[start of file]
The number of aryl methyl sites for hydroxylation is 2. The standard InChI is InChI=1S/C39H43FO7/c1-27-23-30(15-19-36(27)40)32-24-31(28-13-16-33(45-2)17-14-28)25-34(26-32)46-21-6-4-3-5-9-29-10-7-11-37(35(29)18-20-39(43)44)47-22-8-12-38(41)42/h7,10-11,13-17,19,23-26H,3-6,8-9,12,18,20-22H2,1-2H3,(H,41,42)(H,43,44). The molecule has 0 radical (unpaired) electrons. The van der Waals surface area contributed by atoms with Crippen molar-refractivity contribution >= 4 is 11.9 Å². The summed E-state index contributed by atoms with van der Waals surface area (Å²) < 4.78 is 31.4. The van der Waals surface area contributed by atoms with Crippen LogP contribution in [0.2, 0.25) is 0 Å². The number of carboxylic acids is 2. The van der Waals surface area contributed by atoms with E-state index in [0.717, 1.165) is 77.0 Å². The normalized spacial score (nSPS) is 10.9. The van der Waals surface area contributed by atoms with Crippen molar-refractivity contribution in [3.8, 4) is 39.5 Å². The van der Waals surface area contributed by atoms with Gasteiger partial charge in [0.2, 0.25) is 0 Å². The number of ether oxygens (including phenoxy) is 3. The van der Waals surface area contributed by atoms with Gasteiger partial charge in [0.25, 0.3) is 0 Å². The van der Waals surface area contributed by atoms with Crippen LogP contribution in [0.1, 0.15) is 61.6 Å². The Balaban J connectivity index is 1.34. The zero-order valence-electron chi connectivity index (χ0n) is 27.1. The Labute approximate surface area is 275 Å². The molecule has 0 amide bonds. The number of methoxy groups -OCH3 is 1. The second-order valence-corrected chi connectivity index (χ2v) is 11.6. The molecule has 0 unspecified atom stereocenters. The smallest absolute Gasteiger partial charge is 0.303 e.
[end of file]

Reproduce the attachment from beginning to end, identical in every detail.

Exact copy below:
The number of aryl methyl sites for hydroxylation is 2. The standard InChI is InChI=1S/C39H43FO7/c1-27-23-30(15-19-36(27)40)32-24-31(28-13-16-33(45-2)17-14-28)25-34(26-32)46-21-6-4-3-5-9-29-10-7-11-37(35(29)18-20-39(43)44)47-22-8-12-38(41)42/h7,10-11,13-17,19,23-26H,3-6,8-9,12,18,20-22H2,1-2H3,(H,41,42)(H,43,44). The molecule has 0 radical (unpaired) electrons. The van der Waals surface area contributed by atoms with Crippen molar-refractivity contribution >= 4 is 11.9 Å². The summed E-state index contributed by atoms with van der Waals surface area (Å²) < 4.78 is 31.4. The van der Waals surface area contributed by atoms with Crippen LogP contribution in [0.2, 0.25) is 0 Å². The number of carboxylic acids is 2. The van der Waals surface area contributed by atoms with E-state index in [0.717, 1.165) is 77.0 Å². The normalized spacial score (nSPS) is 10.9. The van der Waals surface area contributed by atoms with Crippen molar-refractivity contribution in [3.8, 4) is 39.5 Å². The van der Waals surface area contributed by atoms with Gasteiger partial charge in [0.2, 0.25) is 0 Å². The number of ether oxygens (including phenoxy) is 3. The van der Waals surface area contributed by atoms with Gasteiger partial charge in [0.25, 0.3) is 0 Å². The van der Waals surface area contributed by atoms with Crippen LogP contribution in [0.1, 0.15) is 61.6 Å². The Balaban J connectivity index is 1.34. The zero-order valence-electron chi connectivity index (χ0n) is 27.1. The Labute approximate surface area is 275 Å². The molecule has 0 amide bonds. The number of methoxy groups -OCH3 is 1. The second-order valence-corrected chi connectivity index (χ2v) is 11.6. The molecule has 0 unspecified atom stereocenters. The smallest absolute Gasteiger partial charge is 0.303 e.